• that information in the backend of WordPress is actually incorrect (DST doesn’t begin at 1am for that timezone)
  • the code itself creates a shortcode for displaying the data
  • the code is the actual code used by this site
  • I have attempted to correct the the DST conversion that WordPress has in it, but I haven’t got it quite figured out (just yet)

Anyway, it’s a work in progress.

Tooth be told

I’ve never had a tooth out before.

In fact, it’s been over 25 years since I’ve even been to the dentist!

Not because my teeth are great or anything. Truth be told, they’re quite in need of some work. But after a couple of weeks of intense facial pain that has caused endless sleepless nights, I went and had the tooth taken out.

I’ve jumped out of aeroplanes, and broken my leg… but nothing prepares you for the fear and adrenaline of a dental visit

I saw the dentist last week and was given the option: root canal over 2-3 visits totalling ~$1500 plus a required crown at some point (about the same price again), or pull the bugger out in one visit for a couple of hundred.

Not that finances play a big part in the decision (although it does help), the decision was almost made for me. The torture of 3+ dental visits vs 1 and the jobs done.

It’s a no brainer.

I’ve just got home. I still can’t talk properly. My mouth, jaw and gum feel like they’re as big as a tennis ball. I feel like I’m drooling all over the place and keep wiping non existent blood and saliva from my bottom lip while at the same time try and wet my teeth because my mouth feels so dry. It’s a flurry of mixed emotions.

I’ve jumped out of aeroplanes, I’ve broken my leg jumping off mountains, I’ve even been in some pretty life threatening situations, but nothing prepares you for the fear and adrenaline of a dental visit.

As he’s inserting the needle I realised my head is pushed back into the headrest with so much force that my neck was tensing up. My hands were clenched on my stomach squeezing my phone so hard that I felt Apple phones may not be as strong as we think they are.

And that needle! Oh My GOD! How far in does that go?

It never seemed to stop. Any further and I’m sure it was going to come out the other side.

It was funny to watch someone grab a huge set of pliers (ok, he called them forceps) and start pulling at the tooth. Wiggling it this way and that, around and round in large circular motions, I’m just waiting for the inevitable THWANG (my effort to literally relate the sound of an electric pulse/shock zapping down my body).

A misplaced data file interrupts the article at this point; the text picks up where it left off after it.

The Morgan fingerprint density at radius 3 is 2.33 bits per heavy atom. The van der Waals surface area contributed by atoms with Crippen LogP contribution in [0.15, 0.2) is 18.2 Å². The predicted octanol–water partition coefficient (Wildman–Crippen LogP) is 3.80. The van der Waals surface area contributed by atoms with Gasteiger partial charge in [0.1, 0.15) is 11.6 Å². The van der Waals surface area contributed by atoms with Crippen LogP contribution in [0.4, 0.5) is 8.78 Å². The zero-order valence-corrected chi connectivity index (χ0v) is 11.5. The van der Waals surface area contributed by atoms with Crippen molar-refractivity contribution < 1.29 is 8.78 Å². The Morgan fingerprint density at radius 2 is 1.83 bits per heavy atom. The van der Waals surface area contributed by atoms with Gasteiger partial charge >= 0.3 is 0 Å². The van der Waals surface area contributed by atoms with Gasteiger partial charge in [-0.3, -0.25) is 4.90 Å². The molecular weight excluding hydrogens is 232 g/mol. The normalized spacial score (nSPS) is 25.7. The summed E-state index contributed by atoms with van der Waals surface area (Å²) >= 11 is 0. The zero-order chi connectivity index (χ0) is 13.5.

He paused and went back for round 2 but after another minute or two he came to the conclusion that it was going to have to be split. If I could have spoken I would have asked, “c’mon doc, give it one more go!” But I just bit down and started doing mental back-flips as he wound up that drill and the sound paralysed me.

Even now an hour later I’m still visibly shaken. My pulse is racing and I feel a headache coming on that I know isn’t real, it’s just that I’d built myself up to expect so much pain, to have come out unscathed is such a relief. (Yes, the anaesthetic hasn’t worn off yet. I’m not looking forward to this)…

✧ ✧ ✧ ✧ ✧

And now three hours later the pain has kicked in. It’s more of an uncomfortableness, that exacerbated by paper-cuts of the mouth. What feels oddly more sore than the gap in the gums are the locations where the needle broke the surface of the gum and how he did the dance around the nerve area.

I’m continually salivating and feeling more and more queezy at the thought of all that blood and saliva congealing around the gause. I’ve changed it out numerous times. Bigger ones, smaller ones. I’ve determined smaller is better (they hold less saliva).

Time for some pain killers.

virtualmin settins for php

php file upload limit in virtualmin

upload_max_filesize exceeded in php.ini

I can never find this setting. Everytime I create a wordpress development server I end up having trouble finding it.

There use to be a setting in WordPress itself, and if that is there, you’ll have to update that.

I use Apache and PHP on a linux server which I usually administer via virtualmin/webmin (highly recommended). But it can often take me a moment or two to find exactly where I need to be for some features.

Maximum file upload size is one of those and the setting lies as follows:

Go to virtualmin and select the virtual server you wish to edit.

Scroll down to Services and select PHP Configuration and then Resource Limits and change as appropriate.

Save and you’re done! There is no need to reload anything.

You could choose to edit the setting directly in php.ini located in /etc/php/x.x/apache2.